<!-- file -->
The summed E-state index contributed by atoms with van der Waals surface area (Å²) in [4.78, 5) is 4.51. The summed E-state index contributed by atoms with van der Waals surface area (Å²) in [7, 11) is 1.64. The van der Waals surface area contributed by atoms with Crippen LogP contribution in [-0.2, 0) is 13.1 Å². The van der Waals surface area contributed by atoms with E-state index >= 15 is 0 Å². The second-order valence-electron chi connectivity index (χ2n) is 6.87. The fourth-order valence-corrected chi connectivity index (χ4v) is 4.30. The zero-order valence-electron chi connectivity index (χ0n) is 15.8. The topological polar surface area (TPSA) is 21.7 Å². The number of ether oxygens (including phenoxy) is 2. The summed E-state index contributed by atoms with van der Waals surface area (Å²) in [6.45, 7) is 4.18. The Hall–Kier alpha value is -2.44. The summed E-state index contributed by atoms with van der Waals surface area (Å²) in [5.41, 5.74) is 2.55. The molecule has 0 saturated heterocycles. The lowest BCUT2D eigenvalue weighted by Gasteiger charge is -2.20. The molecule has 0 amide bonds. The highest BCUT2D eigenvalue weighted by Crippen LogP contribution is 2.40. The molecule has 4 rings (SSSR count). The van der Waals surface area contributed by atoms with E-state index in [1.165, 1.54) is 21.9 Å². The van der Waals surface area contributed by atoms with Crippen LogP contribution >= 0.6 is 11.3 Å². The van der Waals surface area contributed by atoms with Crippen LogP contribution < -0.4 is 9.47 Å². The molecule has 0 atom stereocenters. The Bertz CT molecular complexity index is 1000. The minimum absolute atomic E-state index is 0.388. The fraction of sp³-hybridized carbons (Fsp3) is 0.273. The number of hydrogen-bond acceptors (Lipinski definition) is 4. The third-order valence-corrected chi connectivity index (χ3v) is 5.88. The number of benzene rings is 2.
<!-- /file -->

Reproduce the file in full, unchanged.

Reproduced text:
The summed E-state index contributed by atoms with van der Waals surface area (Å²) in [4.78, 5) is 4.51. The summed E-state index contributed by atoms with van der Waals surface area (Å²) in [7, 11) is 1.64. The van der Waals surface area contributed by atoms with Crippen LogP contribution in [-0.2, 0) is 13.1 Å². The van der Waals surface area contributed by atoms with E-state index >= 15 is 0 Å². The second-order valence-electron chi connectivity index (χ2n) is 6.87. The fourth-order valence-corrected chi connectivity index (χ4v) is 4.30. The zero-order valence-electron chi connectivity index (χ0n) is 15.8. The topological polar surface area (TPSA) is 21.7 Å². The number of ether oxygens (including phenoxy) is 2. The summed E-state index contributed by atoms with van der Waals surface area (Å²) in [6.45, 7) is 4.18. The Hall–Kier alpha value is -2.44. The summed E-state index contributed by atoms with van der Waals surface area (Å²) in [5.41, 5.74) is 2.55. The molecule has 0 saturated heterocycles. The lowest BCUT2D eigenvalue weighted by Gasteiger charge is -2.20. The molecule has 0 amide bonds. The highest BCUT2D eigenvalue weighted by Crippen LogP contribution is 2.40. The molecule has 4 rings (SSSR count). The van der Waals surface area contributed by atoms with E-state index in [1.165, 1.54) is 21.9 Å². The van der Waals surface area contributed by atoms with Crippen LogP contribution >= 0.6 is 11.3 Å². The van der Waals surface area contributed by atoms with Crippen LogP contribution < -0.4 is 9.47 Å². The molecule has 0 atom stereocenters. The Bertz CT molecular complexity index is 1000. The minimum absolute atomic E-state index is 0.388. The fraction of sp³-hybridized carbons (Fsp3) is 0.273. The number of hydrogen-bond acceptors (Lipinski definition) is 4. The third-order valence-corrected chi connectivity index (χ3v) is 5.88. The number of benzene rings is 2.